Kinsey backed domestic partner benefits, supports inclusive changes to commercial ordinance
Originally published: July 2, 2013, 9:51 a.m.
Updated: July 2, 2013, 11:28 a.m.
CHARLOTTE, N.C. — City Council appointed their colleague, Patsy Kinsey (D-Dist. 1), mayor at a special meeting on Monday night. The longtime elected official will fulfill the unexpired term of Mayor Anthony Foxx. He resigned last night to take his post as secretary of the U.S. Department of Transportation.
Kinsey will serve until December. She will not run for mayor but will again seek her District 1 seat on Council. That seat, which represents several neighborhoods with large LGBT populations, will be filled by an appointee chosen by Kinsey’s colleagues. Those interested in serving in the seat have until July 15 to apply and must be registered Democrats who live in the district.
Scott Bishop, chair of the Mecklenburg LGBT Political Action Committee (MeckPAC) said Tuesday morning that his organization would be keeping track of the process to fill Kinsey’s vacated seat.
“MeckPAC will watch the replacement process and will act as if this were an election by sending our MeckPAC Candidate questionnaire to the applicants, if we are able to learn who they are, or at the very least, to the selected replacement,” Bishop said in an email to the newspaper. “This will help us ascertain the LGBT friendliness of the replacement.”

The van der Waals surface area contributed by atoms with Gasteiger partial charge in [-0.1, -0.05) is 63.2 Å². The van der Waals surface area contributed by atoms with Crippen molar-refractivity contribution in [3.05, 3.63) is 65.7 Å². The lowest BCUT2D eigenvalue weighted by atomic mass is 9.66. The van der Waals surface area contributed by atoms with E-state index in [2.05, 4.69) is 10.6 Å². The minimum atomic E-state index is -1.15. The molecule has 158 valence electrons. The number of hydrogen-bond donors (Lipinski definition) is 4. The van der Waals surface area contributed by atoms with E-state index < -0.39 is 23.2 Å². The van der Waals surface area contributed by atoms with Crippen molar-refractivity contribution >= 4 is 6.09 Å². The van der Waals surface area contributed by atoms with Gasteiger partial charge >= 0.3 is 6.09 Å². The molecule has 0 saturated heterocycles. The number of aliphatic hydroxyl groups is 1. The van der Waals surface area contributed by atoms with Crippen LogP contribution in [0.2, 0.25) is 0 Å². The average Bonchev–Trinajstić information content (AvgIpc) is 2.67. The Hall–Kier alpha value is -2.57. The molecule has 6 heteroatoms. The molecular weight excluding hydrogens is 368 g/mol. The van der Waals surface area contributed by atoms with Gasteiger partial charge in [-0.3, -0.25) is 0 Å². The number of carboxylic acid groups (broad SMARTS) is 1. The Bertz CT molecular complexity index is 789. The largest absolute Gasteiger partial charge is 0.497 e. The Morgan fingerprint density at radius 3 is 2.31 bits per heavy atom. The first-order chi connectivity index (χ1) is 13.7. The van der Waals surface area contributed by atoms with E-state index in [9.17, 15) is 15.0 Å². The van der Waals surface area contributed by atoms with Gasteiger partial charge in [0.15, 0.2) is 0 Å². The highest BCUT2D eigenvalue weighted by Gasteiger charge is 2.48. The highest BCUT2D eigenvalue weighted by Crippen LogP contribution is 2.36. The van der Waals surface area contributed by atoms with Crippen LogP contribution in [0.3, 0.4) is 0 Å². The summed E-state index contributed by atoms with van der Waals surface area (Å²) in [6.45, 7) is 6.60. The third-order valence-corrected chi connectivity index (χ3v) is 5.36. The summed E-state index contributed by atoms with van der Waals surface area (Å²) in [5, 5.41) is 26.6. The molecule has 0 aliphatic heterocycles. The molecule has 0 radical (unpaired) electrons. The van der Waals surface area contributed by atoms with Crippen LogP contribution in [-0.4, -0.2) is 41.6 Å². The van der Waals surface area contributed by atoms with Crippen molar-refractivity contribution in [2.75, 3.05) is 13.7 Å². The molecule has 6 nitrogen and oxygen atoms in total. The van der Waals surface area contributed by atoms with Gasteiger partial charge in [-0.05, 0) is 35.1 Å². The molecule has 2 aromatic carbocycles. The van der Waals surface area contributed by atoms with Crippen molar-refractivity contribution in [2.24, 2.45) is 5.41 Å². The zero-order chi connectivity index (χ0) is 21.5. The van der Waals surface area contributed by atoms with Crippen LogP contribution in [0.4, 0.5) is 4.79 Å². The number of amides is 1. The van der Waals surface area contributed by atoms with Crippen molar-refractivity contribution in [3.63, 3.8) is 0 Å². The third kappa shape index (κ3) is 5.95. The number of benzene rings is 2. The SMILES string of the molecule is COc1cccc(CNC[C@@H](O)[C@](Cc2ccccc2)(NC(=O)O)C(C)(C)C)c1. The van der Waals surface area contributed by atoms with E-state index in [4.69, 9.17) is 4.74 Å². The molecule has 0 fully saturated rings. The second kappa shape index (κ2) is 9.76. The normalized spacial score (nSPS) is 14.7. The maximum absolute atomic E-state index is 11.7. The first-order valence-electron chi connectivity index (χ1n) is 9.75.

Kinsey has been a strong but quiet supporter of LGBT equality initiatives. She took a behind-the-scenes role, working with local activists and her colleagues, to include same-sex domestic partner benefits in last year’s budget. She’s also been a regular at LGBT community events hosted by the LGBT Community Center of Charlotte, the Human Rights Campaign and others.
Kinsey is supportive of potential changes to the city’s Commercial Non-Discrimination Ordinance, a local law that requires businesses seeking city contracts to certify they have non-discrimination policies. It does not currently include sexual orientation and gender identity.
“I have always been supportive of LGBT initiatives and see no reason why I would not support LGBT inclusive changes to the City’s Commercial Non-Discrimination Ordinance,” she told qnotes last week.
The city spent at least $1.1 million dollars during the Democratic National Convention with businesses that do not offer LGBT workers full employee protections.
MeckPAC has apparently been working on the issue. City Councilmember LaWana Mayfield said in June the group might bring the issue forward. She also said that no proposal has yet to be submitted to Council.
Bishop said his group has had no conversations with any Council members regarding the ordinance. MeckPAC committee member Roberta Dunn told qnotes the ordinance was briefly discussed with City Manager Ron Carlee at a meeting in May.
A statewide anti-LGBT group recently targeted elected officials on the ordinance issue.
It’s not clear when or if the ordinance may come up for a vote or if it has the necessary votes to pass Council. In addition to Kinsey, three other Council members have voiced public support for a potential change. Other leaders have not responded to requests for comment. A majority of Council received endorsements from MeckPAC in 2011. Council has not held a public vote on any single matter of LGBT inclusion since November 1992, when it considered and defeated an inclusive public accommodations ordinance.